Nothing Nobel about Trump, by Dr. E. Faye Williams
9/24/2020, 6 p.m.
Albert Einstein is attributed with saying, “It has become appallingly obvious that our technology has exceeded our humanity.”
I am uncertain as to what circumstances led him to this conclusion, but I am certain that as humanity progresses, we humans often become too big for our britches.
History provides a litany of advancements that offer functional results yet fall short of their intended purpose. Take the example of the guillotine, named after French physician Joseph-Ignace Guillotin. For years, European executions were tortuous affairs. Realizing that executions were not designed as torture, but to end life, French thinkers set about to design a humane device of execution. Thus, in 1789 came the guillotine, an instrument that rendered an instant, “humane” death to its victim. Because it ended life painlessly and instead of reducing death, its use was extended to less serious, petty crimes.
Distressed by U.S. Civil War casualties, Dr. Richard J. Gatling created the Gatling Gun, one of the first rapid, sustained fire weapons. Dr. Gatling envisioned his weapon as reducing the size of armies and the number of deaths by combat and disease. It was to demonstrate the futility of war. Despite his intent, Dr. Gatling’s gun added lethal efficiency to the battlefield without demonstrating the desired futility of war.
Alfred Bernard Nobel, a native Swede, was a noted inventor. He is famous for his invention of dynamite and other explosives. Mr. Nobel’s invention was instrumental in facilitating construction and destroying obstacles or existing structures. He amassed an extreme fortune with his dynamite and the other 355 patents in electrochemistry, optics, biology and physiology. Mr. Nobel directed that, upon his death, 94 percent of his wealth should fund an endowment to honor achievements in the areas of physical science, chemistry, medical science, physiology, literary work and service toward peace.
It appears that of the three examples of questionable technology, that of Alfred Nobel is the most noble. Yes, because of the creation of destructive power, we honor and finance, with the Nobel prizes, efforts to promote and enhance the quality of life for humanity.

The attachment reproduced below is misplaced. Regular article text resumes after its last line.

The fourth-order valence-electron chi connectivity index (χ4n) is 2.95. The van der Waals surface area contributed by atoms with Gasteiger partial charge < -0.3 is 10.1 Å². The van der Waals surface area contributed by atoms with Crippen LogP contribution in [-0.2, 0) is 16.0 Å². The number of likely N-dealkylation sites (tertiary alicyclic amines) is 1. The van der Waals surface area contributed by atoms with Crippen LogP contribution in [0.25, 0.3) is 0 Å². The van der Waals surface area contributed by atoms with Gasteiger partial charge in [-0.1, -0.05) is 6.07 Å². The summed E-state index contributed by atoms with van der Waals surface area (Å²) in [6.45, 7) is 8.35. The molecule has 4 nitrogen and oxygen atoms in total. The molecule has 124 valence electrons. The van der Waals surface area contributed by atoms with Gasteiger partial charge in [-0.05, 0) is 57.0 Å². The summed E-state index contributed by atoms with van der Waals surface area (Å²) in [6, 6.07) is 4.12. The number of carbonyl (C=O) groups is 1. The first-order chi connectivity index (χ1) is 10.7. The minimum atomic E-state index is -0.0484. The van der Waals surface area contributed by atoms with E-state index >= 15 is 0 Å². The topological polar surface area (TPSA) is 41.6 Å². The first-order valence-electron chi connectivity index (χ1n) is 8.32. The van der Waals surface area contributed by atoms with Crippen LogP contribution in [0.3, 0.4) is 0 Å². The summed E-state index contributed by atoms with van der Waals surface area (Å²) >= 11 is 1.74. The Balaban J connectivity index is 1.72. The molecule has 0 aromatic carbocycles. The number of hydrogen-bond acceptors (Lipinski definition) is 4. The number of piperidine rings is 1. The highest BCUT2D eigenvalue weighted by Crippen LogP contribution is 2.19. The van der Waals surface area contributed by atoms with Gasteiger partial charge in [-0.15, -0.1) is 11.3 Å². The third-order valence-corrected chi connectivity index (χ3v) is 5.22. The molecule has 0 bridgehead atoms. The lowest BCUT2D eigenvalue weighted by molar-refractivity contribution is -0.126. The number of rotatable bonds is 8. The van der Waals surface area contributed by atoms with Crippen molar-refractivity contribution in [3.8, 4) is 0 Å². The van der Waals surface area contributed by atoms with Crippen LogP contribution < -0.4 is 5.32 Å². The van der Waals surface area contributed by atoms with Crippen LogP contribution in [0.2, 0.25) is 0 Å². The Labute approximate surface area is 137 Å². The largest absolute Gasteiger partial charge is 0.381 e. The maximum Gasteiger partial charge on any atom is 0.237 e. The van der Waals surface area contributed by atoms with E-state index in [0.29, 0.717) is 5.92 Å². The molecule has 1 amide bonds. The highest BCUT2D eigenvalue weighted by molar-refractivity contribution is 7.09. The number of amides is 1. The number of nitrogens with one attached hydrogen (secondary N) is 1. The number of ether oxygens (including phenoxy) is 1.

For the casual observer of the Nobel awards, probably the most notable is the Nobel Peace Prize. Among U.S. luminaries who have received this award are Jane Addams, Ralph Bunche, Gen. George C. Marshall, Dr. Martin Luther King Jr. and former President Barack Obama.
The political revelations of the latest anti-Trump book releases and tapes have overshadowed the Nobel Awards process. How many of you can claim awareness of the nomination of President Trump for this year’s Nobel Peace Prize?
Considering this news, one wonders who would nominate President Trump? Rest assured it was no one from the United States. The culprit is a far-right Norwegian lawmaker Christian Tybring-Gjedde.
Those who know Mr. Tybring-Gjedde are not really surprised. He is a staunch anti-immigration proponent who has, incidentally, uttered disparaging remarks about immigrants and people of color. He feels that President Trump deserves the Nobel Peace Prize for his contributions to the Israel-Arab Emirates Agreement.
Despite his so-called efforts for peace, there is a simple ironic contradiction fundamental to his character. Motivated by jealousy to receive the same honor as his predecessor, he promotes peace abroad while fomenting hostility, violence and cultural division among citizens of the United States.
President Trump has shown that a single act of purpose does not define character. His lies and true disregard for others disqualifies him from the office he holds and receipt of an award well-defined by the character of its previous recipients.
The writer is president of the National Congress of Black Women.